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Holland v. Bartholomew

CIRCUIT COURT OF APPEALS, THIRD CIRCUIT


July 28, 1937

HOLLAND
v.
BARTHOLOMEW

Appeal from the District Court of the United States for the Eastern District of Pennsylvania.

Author: Davis

Before BUFFINGTON, DAVIS, and THOMPSON, Circuit Judges.

DAVIS, Circuit Judge.

This is an appeal from an order of the District Court allowing the appellant, who is trustee in bankruptcy, to intervene in foreclosure proceedings instituted in the state court by the appellee, and vacating its previous order which enjoined the appellee from further prosecuting that suit.

The appellant contends that certain machinery and office equipment used in the mortgaged property belonged to the estate of the debtor, Owners' Mutual Tire Factories, Inc., free and clear of the mortgage lien, and therefore the appellee should not have been allowed to continue the foreclosure proceedings.

He bases this contention upon certain decrees of the District Court entered in 1925 and 1926 in the receivership proceedings of the Hydro United Tire Company. These decrees directed and confirmed the sale of property described therein as "certain equipment and personal property," "all right, title and interest which the Hydro United Tire Companymay have in all the machinery located in said plant," and "certain office furniture." He says that these decrees established once and for all that the property sold under them was personal property, and, therefore, is not subject to the mortgage lien.

In 1917 the National Rubber Realty Company owned and executed a $250,000 mortgage on a certain piece of real estate upon which was erected a factory built and equipped for the manufacture of tires. The mortgage also covered all tools, machinery, and equipment then in the plant or later acquired. Thereafter the property was leased to several companies, one of which was the Hydro United Tire Company. This company occupied the premises under a 99-year lease, but in 1922 it went into receivership. The receivers took over the possession and management of the plant. In February, 1925, the Security Trust Company of Pottstown, Pa., then trustee under the mortgage, intervened in the proceedings for the purpose of establishing its right under the mortgage to the machinery and equipment. Thereafter in 1925 property described as "certain equipment and personal property" was sold by the receivers without objection by the Security Trust Company, and the sale was confirmed by the court.

On February 3, 1926, the parties to the proceedings entered into "an agreement of settlement * * * and in pursuance thereof the District Court entered a decree which provided for the sale" of "all right, title and interest which the Hydro United Tire Company may have in all the machinery located in said plant" and "certain office furniture."

Though this property, whatever it was, or rather the interest of the Hydro Company in this property, whatever that unexplained interest might have been, was sold, the property remained in the plant and continued to be used in the manufacture of tires.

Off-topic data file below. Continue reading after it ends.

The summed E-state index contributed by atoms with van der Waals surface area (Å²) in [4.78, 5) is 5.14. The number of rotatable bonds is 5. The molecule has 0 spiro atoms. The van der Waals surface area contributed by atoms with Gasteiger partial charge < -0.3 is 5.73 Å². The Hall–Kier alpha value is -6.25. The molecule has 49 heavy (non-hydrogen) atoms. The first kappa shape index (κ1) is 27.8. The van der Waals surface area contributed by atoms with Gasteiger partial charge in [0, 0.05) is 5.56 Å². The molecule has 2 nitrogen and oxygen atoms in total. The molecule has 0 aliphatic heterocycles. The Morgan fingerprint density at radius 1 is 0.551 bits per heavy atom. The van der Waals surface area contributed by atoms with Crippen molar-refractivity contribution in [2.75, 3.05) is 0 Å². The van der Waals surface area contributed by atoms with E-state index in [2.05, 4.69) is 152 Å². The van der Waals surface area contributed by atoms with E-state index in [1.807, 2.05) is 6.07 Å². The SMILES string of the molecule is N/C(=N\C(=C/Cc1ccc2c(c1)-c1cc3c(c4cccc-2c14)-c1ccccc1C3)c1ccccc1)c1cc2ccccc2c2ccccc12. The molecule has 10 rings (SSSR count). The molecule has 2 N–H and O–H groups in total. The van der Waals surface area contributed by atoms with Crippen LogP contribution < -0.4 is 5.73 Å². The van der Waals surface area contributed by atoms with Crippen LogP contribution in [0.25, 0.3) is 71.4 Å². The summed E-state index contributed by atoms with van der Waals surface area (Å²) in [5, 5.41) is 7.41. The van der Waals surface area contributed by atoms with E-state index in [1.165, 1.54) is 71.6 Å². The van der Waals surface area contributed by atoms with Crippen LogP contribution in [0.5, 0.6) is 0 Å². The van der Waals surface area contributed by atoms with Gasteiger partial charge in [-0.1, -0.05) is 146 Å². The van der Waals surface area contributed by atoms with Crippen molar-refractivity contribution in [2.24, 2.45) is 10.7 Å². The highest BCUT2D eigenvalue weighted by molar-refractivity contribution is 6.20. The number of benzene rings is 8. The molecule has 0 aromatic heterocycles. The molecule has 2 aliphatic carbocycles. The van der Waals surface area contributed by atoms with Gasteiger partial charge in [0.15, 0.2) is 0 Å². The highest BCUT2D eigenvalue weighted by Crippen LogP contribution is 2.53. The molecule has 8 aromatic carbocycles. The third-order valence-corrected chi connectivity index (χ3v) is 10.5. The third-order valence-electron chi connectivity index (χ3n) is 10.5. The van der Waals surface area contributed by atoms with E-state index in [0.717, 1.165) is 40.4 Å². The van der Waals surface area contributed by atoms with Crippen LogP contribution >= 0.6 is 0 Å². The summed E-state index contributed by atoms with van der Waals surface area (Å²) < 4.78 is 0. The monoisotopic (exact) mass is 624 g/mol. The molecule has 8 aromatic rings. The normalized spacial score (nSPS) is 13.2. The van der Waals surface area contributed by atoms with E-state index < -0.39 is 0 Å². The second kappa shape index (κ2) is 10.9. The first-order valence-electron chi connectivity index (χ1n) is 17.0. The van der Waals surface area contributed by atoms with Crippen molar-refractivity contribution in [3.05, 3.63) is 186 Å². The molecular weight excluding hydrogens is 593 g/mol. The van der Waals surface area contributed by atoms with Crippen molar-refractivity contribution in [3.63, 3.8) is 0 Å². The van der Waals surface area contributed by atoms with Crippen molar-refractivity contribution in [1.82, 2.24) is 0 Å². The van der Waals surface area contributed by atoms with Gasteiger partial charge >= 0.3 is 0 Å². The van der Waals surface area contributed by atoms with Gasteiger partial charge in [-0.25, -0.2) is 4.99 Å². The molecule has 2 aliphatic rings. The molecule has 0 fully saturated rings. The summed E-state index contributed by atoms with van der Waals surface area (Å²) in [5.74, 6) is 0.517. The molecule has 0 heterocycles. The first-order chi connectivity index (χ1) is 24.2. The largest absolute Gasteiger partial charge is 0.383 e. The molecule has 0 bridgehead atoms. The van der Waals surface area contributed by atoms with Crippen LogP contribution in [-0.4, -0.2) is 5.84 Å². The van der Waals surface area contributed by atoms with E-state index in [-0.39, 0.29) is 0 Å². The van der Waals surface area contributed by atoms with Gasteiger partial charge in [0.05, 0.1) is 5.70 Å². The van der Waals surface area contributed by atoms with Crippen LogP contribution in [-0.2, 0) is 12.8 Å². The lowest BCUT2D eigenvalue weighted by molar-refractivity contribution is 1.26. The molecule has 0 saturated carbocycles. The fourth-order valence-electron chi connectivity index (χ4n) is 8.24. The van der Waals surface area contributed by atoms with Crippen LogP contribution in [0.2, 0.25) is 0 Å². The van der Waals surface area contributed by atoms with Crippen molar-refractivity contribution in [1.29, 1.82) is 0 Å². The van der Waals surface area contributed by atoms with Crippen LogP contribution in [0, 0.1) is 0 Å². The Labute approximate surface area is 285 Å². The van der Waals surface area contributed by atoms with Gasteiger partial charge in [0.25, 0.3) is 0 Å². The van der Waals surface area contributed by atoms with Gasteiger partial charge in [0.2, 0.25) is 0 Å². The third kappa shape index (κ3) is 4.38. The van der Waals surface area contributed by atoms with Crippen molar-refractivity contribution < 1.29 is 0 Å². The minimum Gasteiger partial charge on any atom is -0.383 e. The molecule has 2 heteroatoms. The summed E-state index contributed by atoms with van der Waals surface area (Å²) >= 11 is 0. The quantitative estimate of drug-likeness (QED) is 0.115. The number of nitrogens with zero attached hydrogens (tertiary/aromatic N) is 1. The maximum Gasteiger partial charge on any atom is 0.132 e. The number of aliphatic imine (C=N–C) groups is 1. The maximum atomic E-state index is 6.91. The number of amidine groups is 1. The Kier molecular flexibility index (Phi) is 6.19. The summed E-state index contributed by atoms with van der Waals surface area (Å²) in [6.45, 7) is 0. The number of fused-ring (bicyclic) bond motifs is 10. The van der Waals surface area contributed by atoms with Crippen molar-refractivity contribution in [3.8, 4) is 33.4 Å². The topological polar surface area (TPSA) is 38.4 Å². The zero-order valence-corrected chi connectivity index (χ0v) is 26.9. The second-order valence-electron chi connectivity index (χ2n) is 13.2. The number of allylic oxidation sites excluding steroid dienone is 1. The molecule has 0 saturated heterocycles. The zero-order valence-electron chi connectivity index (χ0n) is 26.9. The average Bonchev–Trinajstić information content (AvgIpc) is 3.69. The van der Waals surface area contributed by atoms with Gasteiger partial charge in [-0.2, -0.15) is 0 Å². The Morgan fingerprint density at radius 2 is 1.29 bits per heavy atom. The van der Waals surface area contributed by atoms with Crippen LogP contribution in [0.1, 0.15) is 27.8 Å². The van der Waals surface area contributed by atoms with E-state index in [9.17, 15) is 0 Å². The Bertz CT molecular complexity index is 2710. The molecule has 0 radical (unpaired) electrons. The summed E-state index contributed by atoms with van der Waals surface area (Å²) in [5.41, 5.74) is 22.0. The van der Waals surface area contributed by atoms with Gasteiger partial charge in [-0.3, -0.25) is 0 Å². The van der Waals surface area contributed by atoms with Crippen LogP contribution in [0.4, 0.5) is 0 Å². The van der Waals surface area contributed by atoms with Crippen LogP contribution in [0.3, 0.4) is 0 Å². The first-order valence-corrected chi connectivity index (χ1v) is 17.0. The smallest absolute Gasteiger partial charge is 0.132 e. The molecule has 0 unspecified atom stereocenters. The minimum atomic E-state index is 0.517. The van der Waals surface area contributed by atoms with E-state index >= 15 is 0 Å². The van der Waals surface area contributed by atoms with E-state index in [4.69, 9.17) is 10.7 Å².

Did the above decrees establish the status of this property as personalty regardless of subsequent events? The appellant has not cited a single case in support of his contention. The special master appointed by the District Court to report the facts bearing upon the issue in the case with his recommendations thereon disposed of this contention as follows: "It is true that it was sold as personal property at that sale. It might be contended perhaps that it had that character for an instant, perhaps for a short time after the sale. However, when the same machinery and equipment arrived originally at the premises, to be installed in the plant it was likewise personal property. * * * But under the law of Pennsylvania and the Federal Court, with its installation in the manufactory it became an integral part of the plant, and so subject to the lien of the mortgage. No less happened to it when, after the receivers' sale, it continued on the premises. It inevitably became an integral part of manufacturing plant, absolutely necessary to the same for its operation as such, unless there is sufficient evidence of a contrary intention. * * * As such it continued to this day. * * * The sale as personal property could not change its being subject to the lien of the mortgage, so long as it remained in the premises as an essentiali part of the operating plant, and so long as there was no contrary intention."

The District Court entered an order dismissing exceptions, confirming the master's report and vacating its previous order restraining foreclosure proceedings in the state court. From this order an appeal was taken to this court.

The facts in this case amply justify the findings of the special master. The factory was built and equipped for the sole purpose of manufacturing tires. The property involved was an "integral part" of the plant and was "absolutely necessary for its operation." There is no evidence that the Security Trust Company intended to relinquish any of the rights of the mortgagee in this property by consenting to certain decrees in order to facilitate a settlement of the receivership proceedings. The property remained on the premises at all times and was used in the manufacture of tires. The District Court did not err in confirming the special master's report and in vacating its previous order. Union Building Co. v. Pennell, 78 F.2d 959 (C.C.A.3); Kennedy v. Crumlish, 85 F.2d 665 (C.C.A.3); In re American Pile Fabric Co., 85 F.2d 961 (C.C.A.3).

The order of the District Court is affirmed.

19370728

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